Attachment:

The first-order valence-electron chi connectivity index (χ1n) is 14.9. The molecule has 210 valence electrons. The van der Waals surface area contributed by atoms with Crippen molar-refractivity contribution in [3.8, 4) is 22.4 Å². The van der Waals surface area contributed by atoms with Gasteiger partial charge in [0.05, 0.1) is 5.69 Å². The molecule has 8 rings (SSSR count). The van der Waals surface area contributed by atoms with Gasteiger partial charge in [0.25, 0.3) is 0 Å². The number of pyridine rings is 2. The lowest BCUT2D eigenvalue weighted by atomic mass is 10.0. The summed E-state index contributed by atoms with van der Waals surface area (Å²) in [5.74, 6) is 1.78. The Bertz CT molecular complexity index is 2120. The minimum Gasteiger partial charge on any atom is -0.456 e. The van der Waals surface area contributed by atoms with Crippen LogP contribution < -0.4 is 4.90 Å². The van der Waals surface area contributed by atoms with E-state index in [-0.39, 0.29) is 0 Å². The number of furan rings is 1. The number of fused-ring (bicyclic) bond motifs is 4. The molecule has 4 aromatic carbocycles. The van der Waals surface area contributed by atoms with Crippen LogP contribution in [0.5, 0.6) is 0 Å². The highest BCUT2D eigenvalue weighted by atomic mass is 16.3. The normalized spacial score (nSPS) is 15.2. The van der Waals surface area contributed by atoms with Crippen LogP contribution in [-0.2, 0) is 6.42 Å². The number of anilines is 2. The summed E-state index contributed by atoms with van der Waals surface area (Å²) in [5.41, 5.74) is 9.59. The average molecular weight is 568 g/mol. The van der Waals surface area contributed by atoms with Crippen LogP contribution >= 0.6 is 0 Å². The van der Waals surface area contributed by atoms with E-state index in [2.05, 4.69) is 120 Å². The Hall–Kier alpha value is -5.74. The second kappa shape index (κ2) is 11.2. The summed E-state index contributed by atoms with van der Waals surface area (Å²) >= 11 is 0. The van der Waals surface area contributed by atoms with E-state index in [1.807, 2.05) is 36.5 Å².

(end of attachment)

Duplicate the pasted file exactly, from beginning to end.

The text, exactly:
The first-order valence-electron chi connectivity index (χ1n) is 14.9. The molecule has 210 valence electrons. The van der Waals surface area contributed by atoms with Crippen molar-refractivity contribution in [3.8, 4) is 22.4 Å². The van der Waals surface area contributed by atoms with Gasteiger partial charge in [0.05, 0.1) is 5.69 Å². The molecule has 8 rings (SSSR count). The van der Waals surface area contributed by atoms with Gasteiger partial charge in [0.25, 0.3) is 0 Å². The number of pyridine rings is 2. The lowest BCUT2D eigenvalue weighted by atomic mass is 10.0. The summed E-state index contributed by atoms with van der Waals surface area (Å²) in [5.74, 6) is 1.78. The Bertz CT molecular complexity index is 2120. The minimum Gasteiger partial charge on any atom is -0.456 e. The van der Waals surface area contributed by atoms with Crippen LogP contribution < -0.4 is 4.90 Å². The van der Waals surface area contributed by atoms with E-state index in [-0.39, 0.29) is 0 Å². The number of furan rings is 1. The number of fused-ring (bicyclic) bond motifs is 4. The molecule has 4 aromatic carbocycles. The van der Waals surface area contributed by atoms with Crippen LogP contribution in [0.5, 0.6) is 0 Å². The highest BCUT2D eigenvalue weighted by atomic mass is 16.3. The normalized spacial score (nSPS) is 15.2. The van der Waals surface area contributed by atoms with Crippen LogP contribution in [-0.2, 0) is 6.42 Å². The number of anilines is 2. The summed E-state index contributed by atoms with van der Waals surface area (Å²) in [5.41, 5.74) is 9.59. The average molecular weight is 568 g/mol. The van der Waals surface area contributed by atoms with Crippen LogP contribution >= 0.6 is 0 Å². The van der Waals surface area contributed by atoms with E-state index in [2.05, 4.69) is 120 Å². The Hall–Kier alpha value is -5.74. The second kappa shape index (κ2) is 11.2. The summed E-state index contributed by atoms with van der Waals surface area (Å²) >= 11 is 0. The van der Waals surface area contributed by atoms with E-state index in [1.807, 2.05) is 36.5 Å².